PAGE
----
All current methods of assessment use only the two dimensions of the mammogram, and none take into account variations in image production or processing. Despite this, the methods have all been shown to have an association with risk of breast cancer. Quantitative methods are more time consuming than are qualitative methods, and require a trained observer and digitized images, but are more reliable and can provide information about the separate components of the ratio of percentage density.


All current methods of assessing density have advantages and disadvantages, and no method is ideal. All methods have measurement error. The breast cancer risk associated with density may be substantially underestimated. Densities on digital and film mammograms are not identical.


Age, mammographic density and incidence of breast cancer

The distribution of PMD changes with increasing age [5, 18, 19], reflecting the reduction in glandular tissue and accompanying increase in fat that occurs with increasing age [20]. The decline in density with age may seem paradoxical, as breast cancer incidence increases with age, but this apparent paradox may be resolved by reference to a model of breast cancer incidence proposed by Pike and colleagues [21]. The model is based on the concept that breast tissue age, or breast tissue exposure rather than chronological age, is the relevant measure for describing the incidence of breast cancer. Breast tissue age is closely associated with exposure of breast tissue to hormones and growth factors, and to the effects that menarche, pregnancy and menopause have on these exposures and on susceptibility to carcinogens. As shown in Figure 3, breast tissue exposure is greatest at the time of menarche, falls with pregnancy, is further reduced in the perimenopausal period, and is least after the menopause. Pike and colleagues showed that cumulative breast tissue exposure, given by the area under the curve in Figure 3a, describes the age-incidence curve for breast cancer shown in Figure 3b.

Figure 3
figure 3

(a) Pike model of mammary carcinogenesis. (b) Age-specific incidence of breast cancer - observed and predicted by the Pike model. Reprinted by permission from Macmillan Publishers Ltd: Pike and colleagues, Nature © 1983 [21].

Breast cancer risk factors

As further described below, average PMD is reduced with increasing age [19]. PMD is also less extensive in women who are parous, less extensive in those with a larger number of live births [22, 23], and is reduced by menopause [18, 24, 25]. After adjustment for age and other potential influences, a family history of breast cancer is associated with more extensive PMD [26]. PMD has consistently been found to be inversely associated with body weight [27, 28], and greater birth weight and adult height are positively associated both with PMD [27, 29] and with an increased risk of breast cancer [3033].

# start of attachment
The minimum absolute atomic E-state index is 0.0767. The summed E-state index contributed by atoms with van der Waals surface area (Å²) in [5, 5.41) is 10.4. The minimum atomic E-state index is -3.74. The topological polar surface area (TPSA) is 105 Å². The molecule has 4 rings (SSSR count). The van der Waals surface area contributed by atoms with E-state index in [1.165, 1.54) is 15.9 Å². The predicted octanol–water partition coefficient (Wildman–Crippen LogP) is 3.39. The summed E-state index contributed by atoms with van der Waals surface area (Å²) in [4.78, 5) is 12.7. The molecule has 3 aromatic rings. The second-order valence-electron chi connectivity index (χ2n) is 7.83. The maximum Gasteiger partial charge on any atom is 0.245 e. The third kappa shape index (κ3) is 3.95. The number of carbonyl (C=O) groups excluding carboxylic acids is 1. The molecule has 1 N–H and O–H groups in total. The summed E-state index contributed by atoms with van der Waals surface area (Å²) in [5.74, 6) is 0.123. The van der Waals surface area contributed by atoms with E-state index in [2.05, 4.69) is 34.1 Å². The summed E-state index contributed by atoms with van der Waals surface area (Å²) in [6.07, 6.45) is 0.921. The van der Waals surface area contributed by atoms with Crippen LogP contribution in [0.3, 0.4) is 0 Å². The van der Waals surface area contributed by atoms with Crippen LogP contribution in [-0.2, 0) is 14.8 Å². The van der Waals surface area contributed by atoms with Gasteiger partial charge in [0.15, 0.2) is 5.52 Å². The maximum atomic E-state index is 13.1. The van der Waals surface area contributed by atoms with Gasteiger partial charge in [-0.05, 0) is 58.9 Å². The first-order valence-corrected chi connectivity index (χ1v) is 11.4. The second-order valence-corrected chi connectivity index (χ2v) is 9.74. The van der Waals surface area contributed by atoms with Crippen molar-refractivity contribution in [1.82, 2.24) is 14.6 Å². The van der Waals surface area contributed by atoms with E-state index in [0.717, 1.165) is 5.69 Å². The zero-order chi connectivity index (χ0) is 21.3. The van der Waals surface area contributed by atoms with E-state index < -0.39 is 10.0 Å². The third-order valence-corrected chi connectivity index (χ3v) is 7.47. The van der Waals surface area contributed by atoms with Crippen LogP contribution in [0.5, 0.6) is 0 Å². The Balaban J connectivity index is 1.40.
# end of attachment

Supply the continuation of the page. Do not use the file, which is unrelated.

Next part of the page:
Factors that change mammographic density

Combined hormone therapy, but not estrogen alone, is associated with an increase in risk of breast cancer [34] and an increase in PMD [35, 3537]. PMD in postmenopausal women is reduced by tamoxifen [38] and raloxifene [39], drugs that reduce breast cancer incidence, and PMD in premenopausal women is reduced by a gonadotrophin-releasing hormone agonist [40]. Cuzick and colleagues, in a study published to date only in abstract form, have reported an association between a reduction in PMD following use of tamoxifen and reduction in breast cancer incidence [41]. The clinical or biological significance of any given change in PMD is currently unknown.


The breast cancer risk factors whose influence was described above account for only 20 to 30% of the variation in PMD observed in the population [24], and genetic factors might explain some of the unexplained variation of PMD. In collaboration with John Hopper (Melbourne, Australia) we carried out two twin studies of substantial size to estimate the proportion of the variance in PMD that could be explained by genetic factors [42]. Mammograms were obtained in 951 twin pairs aged 40 to 70 years, in Australia and North America, and information was collected on the factors associated with variations in PMD. Details of the findings are given in [42]. The proportion of the residual variation in PMD accounted for by additive genetic factors (heritability) was estimated to be 60% (95% confidence interval = 54 to 66%) from Australian twins, 67% (95% confidence interval = 59 to 75%) from North American twins, and 63% (95% confidence interval = 59 to 67%) in the combined studies [42]. These data thus provide an almost exact replication of evidence that is consistent with a strong genetic influence on PMD. A subsequent study with 553 twin pairs found similar results [43]. PMD thus has the characteristics of a quantitative trait.